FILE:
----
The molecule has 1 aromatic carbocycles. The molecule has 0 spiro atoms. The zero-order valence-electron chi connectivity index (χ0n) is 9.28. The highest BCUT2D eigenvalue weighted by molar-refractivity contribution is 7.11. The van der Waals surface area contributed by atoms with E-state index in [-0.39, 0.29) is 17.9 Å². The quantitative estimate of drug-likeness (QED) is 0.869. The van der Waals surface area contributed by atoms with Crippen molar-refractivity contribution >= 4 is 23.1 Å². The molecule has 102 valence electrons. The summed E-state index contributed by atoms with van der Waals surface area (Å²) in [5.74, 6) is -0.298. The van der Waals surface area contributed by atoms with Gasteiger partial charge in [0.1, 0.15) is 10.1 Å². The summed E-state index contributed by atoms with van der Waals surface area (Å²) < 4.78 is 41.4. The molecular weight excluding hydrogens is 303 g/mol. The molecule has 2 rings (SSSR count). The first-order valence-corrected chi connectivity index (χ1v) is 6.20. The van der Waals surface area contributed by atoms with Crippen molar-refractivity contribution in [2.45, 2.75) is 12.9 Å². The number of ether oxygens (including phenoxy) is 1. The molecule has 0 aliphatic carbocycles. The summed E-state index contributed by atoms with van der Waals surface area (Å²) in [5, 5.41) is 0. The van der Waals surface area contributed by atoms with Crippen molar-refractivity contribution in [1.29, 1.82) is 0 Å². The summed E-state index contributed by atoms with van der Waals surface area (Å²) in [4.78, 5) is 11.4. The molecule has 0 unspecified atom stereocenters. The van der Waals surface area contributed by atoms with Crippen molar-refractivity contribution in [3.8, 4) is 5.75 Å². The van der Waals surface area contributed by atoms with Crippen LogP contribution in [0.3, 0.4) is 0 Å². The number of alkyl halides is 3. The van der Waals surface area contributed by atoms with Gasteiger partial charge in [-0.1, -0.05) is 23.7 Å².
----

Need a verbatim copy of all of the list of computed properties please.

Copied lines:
The molecule has 1 aromatic carbocycles. The molecule has 0 spiro atoms. The zero-order valence-electron chi connectivity index (χ0n) is 9.28. The highest BCUT2D eigenvalue weighted by molar-refractivity contribution is 7.11. The van der Waals surface area contributed by atoms with E-state index in [-0.39, 0.29) is 17.9 Å². The quantitative estimate of drug-likeness (QED) is 0.869. The van der Waals surface area contributed by atoms with Crippen molar-refractivity contribution >= 4 is 23.1 Å². The molecule has 102 valence electrons. The summed E-state index contributed by atoms with van der Waals surface area (Å²) in [5.74, 6) is -0.298. The van der Waals surface area contributed by atoms with Gasteiger partial charge in [0.1, 0.15) is 10.1 Å². The summed E-state index contributed by atoms with van der Waals surface area (Å²) < 4.78 is 41.4. The molecular weight excluding hydrogens is 303 g/mol. The molecule has 2 rings (SSSR count). The first-order valence-corrected chi connectivity index (χ1v) is 6.20. The van der Waals surface area contributed by atoms with Crippen molar-refractivity contribution in [2.45, 2.75) is 12.9 Å². The number of ether oxygens (including phenoxy) is 1. The molecule has 0 aliphatic carbocycles. The summed E-state index contributed by atoms with van der Waals surface area (Å²) in [5, 5.41) is 0. The van der Waals surface area contributed by atoms with Crippen molar-refractivity contribution in [1.29, 1.82) is 0 Å². The summed E-state index contributed by atoms with van der Waals surface area (Å²) in [4.78, 5) is 11.4. The molecule has 0 unspecified atom stereocenters. The van der Waals surface area contributed by atoms with Crippen molar-refractivity contribution in [3.8, 4) is 5.75 Å². The van der Waals surface area contributed by atoms with Crippen LogP contribution in [0.3, 0.4) is 0 Å². The number of alkyl halides is 3. The van der Waals surface area contributed by atoms with Gasteiger partial charge in [-0.1, -0.05) is 23.7 Å².